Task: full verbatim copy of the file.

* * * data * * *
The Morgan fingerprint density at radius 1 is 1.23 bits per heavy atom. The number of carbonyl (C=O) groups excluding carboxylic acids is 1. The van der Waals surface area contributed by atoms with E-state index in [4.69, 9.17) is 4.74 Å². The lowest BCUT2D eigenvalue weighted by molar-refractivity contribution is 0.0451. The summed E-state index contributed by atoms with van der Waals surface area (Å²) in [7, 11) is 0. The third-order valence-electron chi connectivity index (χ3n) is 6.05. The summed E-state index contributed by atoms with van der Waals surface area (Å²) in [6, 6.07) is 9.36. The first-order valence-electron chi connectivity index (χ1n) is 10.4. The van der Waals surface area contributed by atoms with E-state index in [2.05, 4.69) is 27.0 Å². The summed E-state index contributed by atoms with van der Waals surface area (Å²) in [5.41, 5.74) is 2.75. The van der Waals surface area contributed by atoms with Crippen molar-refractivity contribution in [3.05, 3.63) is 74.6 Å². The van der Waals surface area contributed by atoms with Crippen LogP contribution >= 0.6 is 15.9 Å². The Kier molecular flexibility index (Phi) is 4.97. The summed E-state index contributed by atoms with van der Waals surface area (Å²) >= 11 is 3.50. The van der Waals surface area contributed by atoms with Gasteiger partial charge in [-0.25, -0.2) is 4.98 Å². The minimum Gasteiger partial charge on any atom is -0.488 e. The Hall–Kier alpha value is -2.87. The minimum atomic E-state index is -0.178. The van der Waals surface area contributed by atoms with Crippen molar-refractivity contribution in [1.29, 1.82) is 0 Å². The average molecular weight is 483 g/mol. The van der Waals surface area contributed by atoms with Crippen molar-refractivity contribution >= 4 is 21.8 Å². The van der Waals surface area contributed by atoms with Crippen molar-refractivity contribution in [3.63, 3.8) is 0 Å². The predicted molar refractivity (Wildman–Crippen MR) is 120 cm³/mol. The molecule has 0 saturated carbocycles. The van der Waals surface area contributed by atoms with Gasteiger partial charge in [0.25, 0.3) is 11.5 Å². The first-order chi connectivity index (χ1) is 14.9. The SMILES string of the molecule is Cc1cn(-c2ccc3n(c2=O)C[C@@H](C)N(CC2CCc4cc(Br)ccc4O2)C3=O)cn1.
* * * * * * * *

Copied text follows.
The Morgan fingerprint density at radius 1 is 1.23 bits per heavy atom. The number of carbonyl (C=O) groups excluding carboxylic acids is 1. The van der Waals surface area contributed by atoms with E-state index in [4.69, 9.17) is 4.74 Å². The lowest BCUT2D eigenvalue weighted by molar-refractivity contribution is 0.0451. The summed E-state index contributed by atoms with van der Waals surface area (Å²) in [7, 11) is 0. The third-order valence-electron chi connectivity index (χ3n) is 6.05. The summed E-state index contributed by atoms with van der Waals surface area (Å²) in [6, 6.07) is 9.36. The first-order valence-electron chi connectivity index (χ1n) is 10.4. The van der Waals surface area contributed by atoms with E-state index in [2.05, 4.69) is 27.0 Å². The summed E-state index contributed by atoms with van der Waals surface area (Å²) in [5.41, 5.74) is 2.75. The van der Waals surface area contributed by atoms with Crippen molar-refractivity contribution in [3.05, 3.63) is 74.6 Å². The van der Waals surface area contributed by atoms with Crippen LogP contribution >= 0.6 is 15.9 Å². The Kier molecular flexibility index (Phi) is 4.97. The summed E-state index contributed by atoms with van der Waals surface area (Å²) >= 11 is 3.50. The van der Waals surface area contributed by atoms with Gasteiger partial charge in [-0.25, -0.2) is 4.98 Å². The minimum Gasteiger partial charge on any atom is -0.488 e. The Hall–Kier alpha value is -2.87. The minimum atomic E-state index is -0.178. The van der Waals surface area contributed by atoms with Crippen molar-refractivity contribution in [1.29, 1.82) is 0 Å². The average molecular weight is 483 g/mol. The van der Waals surface area contributed by atoms with Crippen molar-refractivity contribution >= 4 is 21.8 Å². The van der Waals surface area contributed by atoms with Crippen molar-refractivity contribution in [3.63, 3.8) is 0 Å². The predicted molar refractivity (Wildman–Crippen MR) is 120 cm³/mol. The molecule has 0 saturated carbocycles. The van der Waals surface area contributed by atoms with Gasteiger partial charge in [0.25, 0.3) is 11.5 Å². The first-order chi connectivity index (χ1) is 14.9. The SMILES string of the molecule is Cc1cn(-c2ccc3n(c2=O)C[C@@H](C)N(CC2CCc4cc(Br)ccc4O2)C3=O)cn1.